We cannot open our borders to everyone, but we can provide a rational process consistent with available jobs. We know we can employ millions of illegal immigrants, because we already do. They are grateful for even the most menial jobs (dishwashing, farm work, lawn care). Further, the status of illegal immigrants keeps their wages so low that most Americans think such work is beneath them.

Some Americans take pride in having pulled themselves up by their bootstraps. Let’s at least give immigrants some bootstraps with which they can pull themselves up. It’s the humanistic thing to do and, I believe, a precept in most religions.

Herb Silverman
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  • WmarkW

    The economics of illegal immigration is that while they might be good for America as a whole, they’re a drain on the states and localities in which they live. Hence, the federal government doesn’t have much incentive to enforce the border, it’s a burden on a state like Arizona to have to provide them bilingual education and guaranteed health care.A community near me started an illegal crackdown after residents complained about Hispanic-looking men:slaughtering chickens in their backyardDon’t try lecturing THEM about how good illegal immigrants are for America in its entirety.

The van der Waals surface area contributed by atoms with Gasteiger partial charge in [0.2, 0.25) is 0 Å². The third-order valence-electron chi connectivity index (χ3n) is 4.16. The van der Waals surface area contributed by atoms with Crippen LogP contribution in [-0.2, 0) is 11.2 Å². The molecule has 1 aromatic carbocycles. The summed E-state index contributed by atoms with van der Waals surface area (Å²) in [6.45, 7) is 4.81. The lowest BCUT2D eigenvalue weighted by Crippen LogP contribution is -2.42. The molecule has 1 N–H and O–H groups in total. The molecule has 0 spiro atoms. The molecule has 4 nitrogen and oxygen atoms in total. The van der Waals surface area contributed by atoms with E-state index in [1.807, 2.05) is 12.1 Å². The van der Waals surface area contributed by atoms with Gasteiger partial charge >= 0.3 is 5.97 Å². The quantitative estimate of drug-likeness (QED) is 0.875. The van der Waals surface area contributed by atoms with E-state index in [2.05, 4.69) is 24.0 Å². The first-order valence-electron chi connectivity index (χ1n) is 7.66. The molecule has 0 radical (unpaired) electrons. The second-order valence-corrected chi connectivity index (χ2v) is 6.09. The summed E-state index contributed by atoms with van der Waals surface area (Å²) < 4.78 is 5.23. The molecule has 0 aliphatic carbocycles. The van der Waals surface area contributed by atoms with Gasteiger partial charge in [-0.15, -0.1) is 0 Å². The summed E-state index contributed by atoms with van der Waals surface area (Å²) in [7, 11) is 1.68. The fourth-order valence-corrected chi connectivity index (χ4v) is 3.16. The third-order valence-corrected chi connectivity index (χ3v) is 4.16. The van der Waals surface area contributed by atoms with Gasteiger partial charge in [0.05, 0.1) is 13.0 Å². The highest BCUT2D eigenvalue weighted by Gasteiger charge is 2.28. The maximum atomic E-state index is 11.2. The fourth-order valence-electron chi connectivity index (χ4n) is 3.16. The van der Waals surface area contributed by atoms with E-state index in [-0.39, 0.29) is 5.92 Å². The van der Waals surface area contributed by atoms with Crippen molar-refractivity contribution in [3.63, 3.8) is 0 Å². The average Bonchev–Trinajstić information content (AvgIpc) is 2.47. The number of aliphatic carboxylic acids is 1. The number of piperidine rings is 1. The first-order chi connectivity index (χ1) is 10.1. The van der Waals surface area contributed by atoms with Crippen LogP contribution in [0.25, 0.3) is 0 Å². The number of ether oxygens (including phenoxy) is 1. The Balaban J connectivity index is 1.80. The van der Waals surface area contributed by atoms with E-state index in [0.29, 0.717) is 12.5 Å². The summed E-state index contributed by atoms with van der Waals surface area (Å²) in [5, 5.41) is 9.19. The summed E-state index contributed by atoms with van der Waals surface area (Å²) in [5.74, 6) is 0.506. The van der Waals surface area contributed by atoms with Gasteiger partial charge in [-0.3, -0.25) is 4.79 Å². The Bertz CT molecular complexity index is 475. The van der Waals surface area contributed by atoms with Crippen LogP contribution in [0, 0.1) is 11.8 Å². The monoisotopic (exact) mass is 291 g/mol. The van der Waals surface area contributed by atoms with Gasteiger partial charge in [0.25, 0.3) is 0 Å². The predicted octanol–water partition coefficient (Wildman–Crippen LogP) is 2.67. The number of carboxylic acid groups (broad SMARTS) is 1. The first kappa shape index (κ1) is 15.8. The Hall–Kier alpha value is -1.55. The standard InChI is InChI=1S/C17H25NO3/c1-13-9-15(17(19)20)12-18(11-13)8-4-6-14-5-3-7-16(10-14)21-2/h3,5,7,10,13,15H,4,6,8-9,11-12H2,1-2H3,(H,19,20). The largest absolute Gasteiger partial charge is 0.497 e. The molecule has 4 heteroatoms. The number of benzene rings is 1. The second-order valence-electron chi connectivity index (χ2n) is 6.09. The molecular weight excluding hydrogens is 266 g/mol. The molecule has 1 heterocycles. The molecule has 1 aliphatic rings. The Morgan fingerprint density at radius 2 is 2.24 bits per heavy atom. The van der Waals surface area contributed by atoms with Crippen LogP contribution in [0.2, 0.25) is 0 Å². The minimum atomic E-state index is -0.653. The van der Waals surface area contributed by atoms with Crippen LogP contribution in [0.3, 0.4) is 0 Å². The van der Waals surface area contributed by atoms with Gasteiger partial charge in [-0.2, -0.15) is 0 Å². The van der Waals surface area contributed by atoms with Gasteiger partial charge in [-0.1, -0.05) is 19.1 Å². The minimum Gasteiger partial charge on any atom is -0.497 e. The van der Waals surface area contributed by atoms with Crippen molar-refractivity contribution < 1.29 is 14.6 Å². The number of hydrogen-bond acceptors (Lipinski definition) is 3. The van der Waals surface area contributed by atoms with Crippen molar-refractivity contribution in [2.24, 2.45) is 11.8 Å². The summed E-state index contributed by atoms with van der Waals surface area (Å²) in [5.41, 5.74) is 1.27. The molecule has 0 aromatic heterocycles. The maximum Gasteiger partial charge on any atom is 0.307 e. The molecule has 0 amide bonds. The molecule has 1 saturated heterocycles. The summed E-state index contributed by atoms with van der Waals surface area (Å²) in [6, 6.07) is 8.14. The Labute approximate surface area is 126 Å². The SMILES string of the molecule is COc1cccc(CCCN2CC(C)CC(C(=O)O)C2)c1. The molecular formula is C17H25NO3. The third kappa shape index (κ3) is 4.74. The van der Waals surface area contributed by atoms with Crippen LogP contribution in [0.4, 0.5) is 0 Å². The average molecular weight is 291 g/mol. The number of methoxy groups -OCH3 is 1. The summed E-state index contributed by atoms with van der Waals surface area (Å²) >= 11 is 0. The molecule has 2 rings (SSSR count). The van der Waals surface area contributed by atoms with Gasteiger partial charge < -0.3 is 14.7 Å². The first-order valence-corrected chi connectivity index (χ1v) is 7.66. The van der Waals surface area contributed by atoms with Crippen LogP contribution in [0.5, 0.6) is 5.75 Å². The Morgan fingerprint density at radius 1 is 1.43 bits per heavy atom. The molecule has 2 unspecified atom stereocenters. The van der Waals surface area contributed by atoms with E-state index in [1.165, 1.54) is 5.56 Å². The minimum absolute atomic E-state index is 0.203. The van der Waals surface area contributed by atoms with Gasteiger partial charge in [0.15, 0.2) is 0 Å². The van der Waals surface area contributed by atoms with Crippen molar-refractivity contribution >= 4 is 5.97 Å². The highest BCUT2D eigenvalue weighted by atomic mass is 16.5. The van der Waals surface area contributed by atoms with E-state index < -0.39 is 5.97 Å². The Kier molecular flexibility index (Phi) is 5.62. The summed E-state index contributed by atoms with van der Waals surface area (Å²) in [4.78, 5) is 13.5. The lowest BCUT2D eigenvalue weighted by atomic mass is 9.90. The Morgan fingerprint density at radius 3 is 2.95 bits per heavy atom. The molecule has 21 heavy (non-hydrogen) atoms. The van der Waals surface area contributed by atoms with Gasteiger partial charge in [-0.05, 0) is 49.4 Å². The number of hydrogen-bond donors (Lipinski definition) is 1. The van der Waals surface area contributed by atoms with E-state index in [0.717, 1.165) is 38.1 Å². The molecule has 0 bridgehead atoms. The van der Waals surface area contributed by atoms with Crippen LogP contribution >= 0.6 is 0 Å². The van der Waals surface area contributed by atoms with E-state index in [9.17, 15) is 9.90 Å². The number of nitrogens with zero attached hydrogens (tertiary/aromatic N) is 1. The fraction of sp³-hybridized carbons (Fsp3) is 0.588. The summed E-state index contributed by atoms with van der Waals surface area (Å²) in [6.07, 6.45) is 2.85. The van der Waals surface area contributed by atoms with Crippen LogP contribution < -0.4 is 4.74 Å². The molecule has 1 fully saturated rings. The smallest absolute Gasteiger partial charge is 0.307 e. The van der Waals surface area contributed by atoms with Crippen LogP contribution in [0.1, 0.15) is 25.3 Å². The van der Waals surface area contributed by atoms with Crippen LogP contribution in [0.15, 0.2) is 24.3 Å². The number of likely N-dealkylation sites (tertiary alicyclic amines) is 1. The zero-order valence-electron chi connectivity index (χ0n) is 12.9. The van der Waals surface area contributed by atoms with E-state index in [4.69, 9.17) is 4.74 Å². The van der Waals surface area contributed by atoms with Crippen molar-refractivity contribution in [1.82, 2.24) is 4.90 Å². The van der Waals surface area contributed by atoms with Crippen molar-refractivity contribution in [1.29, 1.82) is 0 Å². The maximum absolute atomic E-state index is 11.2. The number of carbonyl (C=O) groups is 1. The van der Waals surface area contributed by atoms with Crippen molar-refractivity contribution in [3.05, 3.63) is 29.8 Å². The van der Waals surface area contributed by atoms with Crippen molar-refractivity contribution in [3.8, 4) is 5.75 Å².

• fhay26

    I agree with the sentiment about the need to help those in need, which is what Dr. Silverman is discussing. What concerns me, however, is that he doesn’t deal with the monetary costs associated with this problem and how to pay for it. He also implies that it is my duty to undertake this financial burden and that the government has the right to take from me, whether I like it or not, to give to someone else; whereas I see it as a need for my charity which only I can choose.

  • LorettaHaskell